It's nearly 150 years since Charles Dickens' death, but we still use his work to help us understand inequality and unfairness.
'Oliver Twist' helps us understand the trauma of poverty, without shying away from depicting the conditions in the workhouse.
'A Tale of Two Cities' shows us the consequences of brutalising the poor.
'Great Expectations' reminds how much wealth and good fortunes depend on luck, and how easily our fortunes can be reversed.
But Dickens' work was significant because it also shows us the beneficiaries of inequality -- those who believe that the poor must be kept that way, and that their own comfort depends on it.
Dickens showed us this attitude at its worst. As Josiah Bounderby (the status-obsessed businessman in 'Hard Times') and Mr Bumble (the workhouse manager in 'Oliver Twist') enjoy opulent lifestyles, they complain about the audacity of the poor who dare to ask for more.
I don't believe that Australians have knowingly walked this far from their support of a fair go.
As the Government prepares to introduce its welfare changes to the parliament, I have not so much been reminded of Dickens' work as unable to think of little else. Behavioural measures aimed at those unfortunate enough to be unemployed, based on the presumption that they are greedy and manipulative, can only be described as cruel.
It's as if the government believes we could only maintain our comfortable lifestyle if we had someone to kick. And, as in Dickens' time, that someone is the easiest target of all -- the poor and the unemployed.
The changes proposed by the government would create a demerit system for Centrelink recipients, expand the cashless welfare trial, penalise job seekers who miss appointments, and force people to run down their savings before they can seek help.
Other measures would mean that personal crises, such as family violence or relationship breakdown, cannot be considered when people have problems completing their paperwork. The subtext here seems to be that people are using their life circumstances as an excuse to take advantage of the rest of us.
The need for this is debatable. The savings are small and the potential consequences large. For example, requiring someone to draw down on savings for six months, or until they have virtually nothing left, before accessing government support is counter-productive. It will simply mean that those on Newstart begin their new start already below the poverty line. That's hardly a good place from which to gain employment and start again -- and our emergency relief services are already overwhelmed by people on income support.
Perhaps the Department of Human Services and its staff are being used as the Guardians of the workhouse in 'Oliver Twist', who established the rule that people: should have the alternative (for they would compel nobody, not they,) of being starved by a gradual process in the house, or by a quick one out of it.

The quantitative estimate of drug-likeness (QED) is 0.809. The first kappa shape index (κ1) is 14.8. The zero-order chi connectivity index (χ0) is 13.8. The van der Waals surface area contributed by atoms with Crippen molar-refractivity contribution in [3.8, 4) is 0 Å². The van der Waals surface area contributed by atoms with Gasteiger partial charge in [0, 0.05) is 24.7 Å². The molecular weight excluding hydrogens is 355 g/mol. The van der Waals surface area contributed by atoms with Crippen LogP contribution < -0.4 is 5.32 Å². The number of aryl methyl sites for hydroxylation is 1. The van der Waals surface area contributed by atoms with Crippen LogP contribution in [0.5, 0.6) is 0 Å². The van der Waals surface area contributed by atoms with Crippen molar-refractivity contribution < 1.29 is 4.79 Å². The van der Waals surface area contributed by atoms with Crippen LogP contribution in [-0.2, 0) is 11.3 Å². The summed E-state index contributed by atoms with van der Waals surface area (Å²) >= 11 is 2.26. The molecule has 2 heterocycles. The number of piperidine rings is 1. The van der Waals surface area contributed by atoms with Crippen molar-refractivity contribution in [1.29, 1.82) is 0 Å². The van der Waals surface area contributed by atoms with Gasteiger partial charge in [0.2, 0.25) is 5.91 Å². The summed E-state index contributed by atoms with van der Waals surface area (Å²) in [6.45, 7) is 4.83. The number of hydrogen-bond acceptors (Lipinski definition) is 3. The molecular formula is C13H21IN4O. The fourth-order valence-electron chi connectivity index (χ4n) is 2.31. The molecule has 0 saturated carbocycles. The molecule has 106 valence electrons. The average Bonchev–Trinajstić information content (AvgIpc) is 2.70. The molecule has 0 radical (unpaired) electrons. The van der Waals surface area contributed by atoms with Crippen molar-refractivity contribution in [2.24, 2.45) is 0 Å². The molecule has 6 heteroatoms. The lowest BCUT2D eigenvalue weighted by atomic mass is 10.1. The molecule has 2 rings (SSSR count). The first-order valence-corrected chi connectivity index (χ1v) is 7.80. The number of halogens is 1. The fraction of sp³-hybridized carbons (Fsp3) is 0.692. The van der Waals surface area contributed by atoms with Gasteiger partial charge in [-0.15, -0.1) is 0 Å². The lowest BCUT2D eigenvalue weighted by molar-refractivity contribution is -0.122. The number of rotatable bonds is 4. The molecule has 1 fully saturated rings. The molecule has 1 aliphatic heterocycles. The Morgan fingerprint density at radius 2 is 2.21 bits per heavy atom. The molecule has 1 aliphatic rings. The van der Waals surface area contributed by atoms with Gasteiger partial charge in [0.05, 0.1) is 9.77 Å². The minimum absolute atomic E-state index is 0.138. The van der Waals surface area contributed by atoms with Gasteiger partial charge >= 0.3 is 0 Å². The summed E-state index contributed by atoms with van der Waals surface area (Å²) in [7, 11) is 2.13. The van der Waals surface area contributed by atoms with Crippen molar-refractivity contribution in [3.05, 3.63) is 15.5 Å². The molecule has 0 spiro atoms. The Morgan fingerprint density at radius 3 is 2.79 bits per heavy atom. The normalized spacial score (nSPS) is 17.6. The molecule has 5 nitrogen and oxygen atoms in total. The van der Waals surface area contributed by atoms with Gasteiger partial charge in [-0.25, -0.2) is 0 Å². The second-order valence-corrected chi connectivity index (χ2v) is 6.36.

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So many of the measures before Parliament are at best untested, and in some cases actually fly in the face of international evidence. The proposed drug testing program has been widely panned by the medical community and the community sector. Evaluations of similar drug testing regimes overseas have found them to be expensive and ineffective.
Of course, we have to ask ineffective at what? If the aim is to enable people to address their drug use through referrals to rehabilitation and counselling, then we would expect to see increases in funding for those programs. If, on the other hand, the aim is to provide a rationale for kicking the underdog then it may well be effective.
And what evidence is there for keeping government benefits so low? Even the business community is calling for an increase to Newstart because it's trapping people out of the world of work.
Anglicare's agencies have found that there are more than six disadvantaged job seekers for every vacancy at their skill level. In some parts of the country, that number is as high as 10. In the face of this, continuing to blame people for being unemployed is unreasonable and irrational.
The evidence to support these measures -- drug testing, behaviour management, accentuating poverty -- is sparse or concocted. Just like the Dickensian world we began with, this is about a plentiful society where people who already have so much begrudge small crumbs to those with so little. It serves to keep people poor, to limit social mobility, to create and maintain the myth that our society will not and cannot be generous to all.
It is more pernicious still -- it treats people who are victims of the system as though they are cheating the system.
Between the planned drug tests, demerit points for Centrelink recipients, and the dehumanising 'robodebt' system, it feels very much like we're in the midst of a campaign to criminalise people accessing the social safety net -- and leaves me wondering why people with so much seem to need an underclass to mistreat and punish.
I don't believe that Australians have knowingly walked this far from their support of a fair go. Our hope is that the Senate will reject these changes, and join with us to design a system that works for everyone.